We’re fascinated by the reasons that things go wrong. And they go wrong quite often. In fact, whole industries are devoted to the diagnosis of failure and there are some lovely, detailed models of organizational disaster. In many cases there is a simple, accessible common factor that affects us as individuals and as organizations. It’s anxiety – or the diffculty individuals and organizations have managing their anxiety. This lens has been helpful as I’ve watched smart, talented people and organizations drive themselves into the ground.

It happens when the whole focus of attention is on the risks and dangers of living in this difficult world. While I’m not so pollyanna that I think we should only focus on our strengths and opportunities; it is easy to get into an obsessive preoccupation with managing risks, real and imagined. I used to think it we could blame the corporate legal department because it’s their job to identify and hedge the organization against excessive risk. But it has more to do with the way we react to potential risk:  we let it control our business choices.

It manifests in a couple of ways in organizational life. One occurs when organizations begin to multiply their policies and rules to cover every potential problem. The paradox is that contracts and policies that build in protections from every type of malfeasance or negligence define the relationship as fundamentally absent of trust. That is, they communicate more than limits or boundaries; they also communicate an implicit expression of the relationship itself. Perhaps more importantly, the multiplication of rules and policies has a chilling effect on creativity and innovation. When there are many rules, employees become overly consumed in making sure that they are not violating them.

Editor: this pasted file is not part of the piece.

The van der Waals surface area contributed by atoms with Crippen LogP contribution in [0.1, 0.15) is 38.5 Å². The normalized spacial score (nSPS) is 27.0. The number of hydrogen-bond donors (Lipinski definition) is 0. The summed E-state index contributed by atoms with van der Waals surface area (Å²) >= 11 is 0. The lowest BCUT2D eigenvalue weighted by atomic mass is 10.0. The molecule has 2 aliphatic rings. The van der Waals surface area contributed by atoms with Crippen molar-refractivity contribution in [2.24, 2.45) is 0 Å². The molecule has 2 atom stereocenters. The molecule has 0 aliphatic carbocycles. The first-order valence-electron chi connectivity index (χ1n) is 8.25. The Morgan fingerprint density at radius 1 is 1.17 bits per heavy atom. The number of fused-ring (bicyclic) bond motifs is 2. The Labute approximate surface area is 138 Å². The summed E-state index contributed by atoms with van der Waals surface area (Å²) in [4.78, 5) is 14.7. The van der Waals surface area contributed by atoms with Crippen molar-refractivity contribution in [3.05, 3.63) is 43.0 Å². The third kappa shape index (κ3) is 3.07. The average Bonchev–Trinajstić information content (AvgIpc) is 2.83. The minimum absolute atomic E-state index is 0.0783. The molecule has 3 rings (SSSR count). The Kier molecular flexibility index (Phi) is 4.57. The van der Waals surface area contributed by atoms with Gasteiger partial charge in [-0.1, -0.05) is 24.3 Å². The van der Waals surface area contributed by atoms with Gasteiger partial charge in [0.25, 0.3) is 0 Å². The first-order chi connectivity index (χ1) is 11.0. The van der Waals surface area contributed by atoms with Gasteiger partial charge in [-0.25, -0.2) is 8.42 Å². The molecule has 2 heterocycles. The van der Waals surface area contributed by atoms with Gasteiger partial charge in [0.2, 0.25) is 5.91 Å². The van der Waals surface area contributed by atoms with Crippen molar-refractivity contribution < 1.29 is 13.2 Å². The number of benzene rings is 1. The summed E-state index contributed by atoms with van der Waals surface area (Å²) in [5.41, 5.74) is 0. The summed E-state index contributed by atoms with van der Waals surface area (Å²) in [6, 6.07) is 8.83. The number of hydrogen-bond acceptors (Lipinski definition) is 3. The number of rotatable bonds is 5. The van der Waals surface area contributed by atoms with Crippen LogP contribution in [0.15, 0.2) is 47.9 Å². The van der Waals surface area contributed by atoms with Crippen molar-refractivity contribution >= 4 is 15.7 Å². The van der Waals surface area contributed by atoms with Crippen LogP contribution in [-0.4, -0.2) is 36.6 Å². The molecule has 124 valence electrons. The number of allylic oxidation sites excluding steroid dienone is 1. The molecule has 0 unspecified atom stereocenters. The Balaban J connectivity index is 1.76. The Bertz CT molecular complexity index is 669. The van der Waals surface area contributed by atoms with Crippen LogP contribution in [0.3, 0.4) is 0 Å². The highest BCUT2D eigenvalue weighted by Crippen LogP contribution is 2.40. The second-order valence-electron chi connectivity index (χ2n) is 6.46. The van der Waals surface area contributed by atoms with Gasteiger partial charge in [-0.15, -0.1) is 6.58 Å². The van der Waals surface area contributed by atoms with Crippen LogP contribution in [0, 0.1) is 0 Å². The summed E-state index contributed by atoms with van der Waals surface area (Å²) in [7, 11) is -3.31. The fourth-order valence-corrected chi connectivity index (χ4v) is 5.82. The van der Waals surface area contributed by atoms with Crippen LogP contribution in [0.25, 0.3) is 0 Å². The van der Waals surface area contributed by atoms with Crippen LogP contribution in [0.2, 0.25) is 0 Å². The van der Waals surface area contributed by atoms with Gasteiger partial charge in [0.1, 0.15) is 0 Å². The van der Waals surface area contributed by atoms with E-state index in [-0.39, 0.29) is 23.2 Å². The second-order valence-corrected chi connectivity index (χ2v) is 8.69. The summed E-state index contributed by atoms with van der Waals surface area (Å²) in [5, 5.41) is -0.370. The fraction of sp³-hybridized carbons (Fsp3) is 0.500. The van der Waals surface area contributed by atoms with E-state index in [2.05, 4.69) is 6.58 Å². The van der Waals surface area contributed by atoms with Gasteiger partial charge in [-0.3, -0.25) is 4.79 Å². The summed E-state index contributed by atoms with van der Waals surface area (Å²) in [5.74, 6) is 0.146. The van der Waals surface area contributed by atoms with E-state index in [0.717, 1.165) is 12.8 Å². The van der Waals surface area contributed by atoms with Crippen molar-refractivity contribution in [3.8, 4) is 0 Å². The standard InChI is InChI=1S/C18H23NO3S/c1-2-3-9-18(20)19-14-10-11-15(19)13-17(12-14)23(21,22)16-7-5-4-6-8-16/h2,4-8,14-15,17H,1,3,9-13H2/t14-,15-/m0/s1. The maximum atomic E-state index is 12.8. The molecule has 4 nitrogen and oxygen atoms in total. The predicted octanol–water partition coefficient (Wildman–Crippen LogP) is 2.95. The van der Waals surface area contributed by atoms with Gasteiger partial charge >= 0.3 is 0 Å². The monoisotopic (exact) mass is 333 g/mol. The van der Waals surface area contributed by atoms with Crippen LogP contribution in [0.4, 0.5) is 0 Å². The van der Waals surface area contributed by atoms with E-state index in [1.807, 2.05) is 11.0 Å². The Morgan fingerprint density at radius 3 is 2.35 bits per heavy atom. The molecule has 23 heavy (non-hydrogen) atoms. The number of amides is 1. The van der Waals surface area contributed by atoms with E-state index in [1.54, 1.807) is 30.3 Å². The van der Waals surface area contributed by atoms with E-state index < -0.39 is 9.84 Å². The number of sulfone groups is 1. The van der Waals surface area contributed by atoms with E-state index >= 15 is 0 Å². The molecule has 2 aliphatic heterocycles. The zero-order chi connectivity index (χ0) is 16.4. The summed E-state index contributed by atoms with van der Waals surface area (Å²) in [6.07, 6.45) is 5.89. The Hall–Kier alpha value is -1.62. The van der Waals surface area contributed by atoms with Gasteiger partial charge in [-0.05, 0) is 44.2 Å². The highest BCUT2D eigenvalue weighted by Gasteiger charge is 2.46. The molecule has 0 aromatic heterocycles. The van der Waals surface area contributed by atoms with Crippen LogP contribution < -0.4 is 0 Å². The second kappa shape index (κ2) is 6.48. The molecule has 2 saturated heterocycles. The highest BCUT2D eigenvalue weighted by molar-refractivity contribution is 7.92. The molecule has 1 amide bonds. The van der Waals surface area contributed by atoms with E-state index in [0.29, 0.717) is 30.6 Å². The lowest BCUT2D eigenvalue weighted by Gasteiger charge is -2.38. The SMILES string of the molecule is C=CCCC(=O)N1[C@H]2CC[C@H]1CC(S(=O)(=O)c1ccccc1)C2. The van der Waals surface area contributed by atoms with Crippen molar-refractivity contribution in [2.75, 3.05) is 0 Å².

And then  comes the documentation. While documentation is important to preserve records of actions and ensure reporting, the need to document everything can mean that 20 to 30% of the creative energy of the organization is diverted from customer service, product development, or business strategy. Some businesses find that filling out forms is their new business model. New rules and requirements in HR policy or in contracts should be subject to their own rigorous risk assessment: do they add sufficient incremental safety to justify the additional negative impact on climate and workload?

I met a consultant recently whose firm focuses on performance improvement through people policies and practices. She told me stories of companies that had accelerated the aggregation of HR policies, clearly communicating to the workforce that none of them could be trusted and they were expected to attempt to steal everything possible from the company. She said something that CCL believes most fervently: you can’t change performance if you don’t address the culture. She proposes a single sentence HR policy: Every employee is expected to work for the best interests of the company and its customers and employees.

A culture of distrust (and control) cannot spawn an organization where everyone gives their best. That kind of culture only comes where leaders believe in the capability and generosity of their followers. Unfortunately, when the market is down and the strategy isn’t working well, it becomes easy to blame the attitudes on the workforce. Or when someone goes off the track, it’s easy to clamp down on everyone. The multiplication of “zero tolerance” policies shows how quickly we accede to the hierarchical solution; even if the result is the arrest of 5-year-olds for carrying camping utensils for show-and-tell.

Compliance is not creativity.

Control is not commitment.

Passion, creativity, commitment are all freely given or they are not given at all.

Our culture is flailing in a sea of anxiety…about the economy, about jobs, about competing on the world stage. This is the time to reinforce our commitment to collaboration, mutual trust, and shared goals. When anxious, our best escape is in a return to core values. We need to line up with people who are leading the way to positive environments, inspiring innovation, and making high performance a pleasure.

Find them. Shine a light on their energy and grant others the freedom to do it, too.


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